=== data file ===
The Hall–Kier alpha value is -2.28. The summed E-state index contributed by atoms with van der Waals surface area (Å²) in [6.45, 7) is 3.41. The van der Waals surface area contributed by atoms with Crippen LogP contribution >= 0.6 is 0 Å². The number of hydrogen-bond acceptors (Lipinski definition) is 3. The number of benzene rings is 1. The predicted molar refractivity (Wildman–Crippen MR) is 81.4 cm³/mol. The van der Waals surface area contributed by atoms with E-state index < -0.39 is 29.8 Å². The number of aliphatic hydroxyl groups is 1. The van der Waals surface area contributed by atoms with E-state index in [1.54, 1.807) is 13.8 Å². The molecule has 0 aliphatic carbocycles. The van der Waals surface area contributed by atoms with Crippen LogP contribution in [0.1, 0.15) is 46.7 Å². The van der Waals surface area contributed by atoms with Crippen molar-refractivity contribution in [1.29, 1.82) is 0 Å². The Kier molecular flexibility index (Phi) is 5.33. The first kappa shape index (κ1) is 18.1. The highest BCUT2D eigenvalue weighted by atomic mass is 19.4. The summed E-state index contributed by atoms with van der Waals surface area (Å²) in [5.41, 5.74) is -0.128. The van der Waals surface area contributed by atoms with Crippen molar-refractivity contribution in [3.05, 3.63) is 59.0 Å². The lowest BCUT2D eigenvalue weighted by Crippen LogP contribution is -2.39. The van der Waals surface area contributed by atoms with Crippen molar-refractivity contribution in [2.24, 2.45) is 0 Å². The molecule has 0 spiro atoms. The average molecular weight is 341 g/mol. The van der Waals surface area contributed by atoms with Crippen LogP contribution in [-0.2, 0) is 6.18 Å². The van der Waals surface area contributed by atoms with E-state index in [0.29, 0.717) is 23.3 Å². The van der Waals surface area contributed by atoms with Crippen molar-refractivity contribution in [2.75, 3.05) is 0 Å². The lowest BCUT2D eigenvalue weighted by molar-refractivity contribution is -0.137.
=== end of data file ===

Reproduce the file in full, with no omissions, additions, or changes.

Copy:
The Hall–Kier alpha value is -2.28. The summed E-state index contributed by atoms with van der Waals surface area (Å²) in [6.45, 7) is 3.41. The van der Waals surface area contributed by atoms with Crippen LogP contribution >= 0.6 is 0 Å². The number of hydrogen-bond acceptors (Lipinski definition) is 3. The number of benzene rings is 1. The predicted molar refractivity (Wildman–Crippen MR) is 81.4 cm³/mol. The van der Waals surface area contributed by atoms with E-state index < -0.39 is 29.8 Å². The number of aliphatic hydroxyl groups is 1. The van der Waals surface area contributed by atoms with E-state index in [1.54, 1.807) is 13.8 Å². The molecule has 0 aliphatic carbocycles. The van der Waals surface area contributed by atoms with Crippen LogP contribution in [0.1, 0.15) is 46.7 Å². The van der Waals surface area contributed by atoms with Crippen molar-refractivity contribution in [1.29, 1.82) is 0 Å². The Kier molecular flexibility index (Phi) is 5.33. The first kappa shape index (κ1) is 18.1. The highest BCUT2D eigenvalue weighted by atomic mass is 19.4. The summed E-state index contributed by atoms with van der Waals surface area (Å²) in [5.41, 5.74) is -0.128. The van der Waals surface area contributed by atoms with Crippen molar-refractivity contribution in [3.05, 3.63) is 59.0 Å². The lowest BCUT2D eigenvalue weighted by Crippen LogP contribution is -2.39. The van der Waals surface area contributed by atoms with Crippen molar-refractivity contribution in [2.24, 2.45) is 0 Å². The molecule has 0 spiro atoms. The average molecular weight is 341 g/mol. The van der Waals surface area contributed by atoms with Crippen LogP contribution in [-0.2, 0) is 6.18 Å². The van der Waals surface area contributed by atoms with E-state index in [0.29, 0.717) is 23.3 Å². The van der Waals surface area contributed by atoms with Crippen molar-refractivity contribution in [2.75, 3.05) is 0 Å². The lowest BCUT2D eigenvalue weighted by molar-refractivity contribution is -0.137.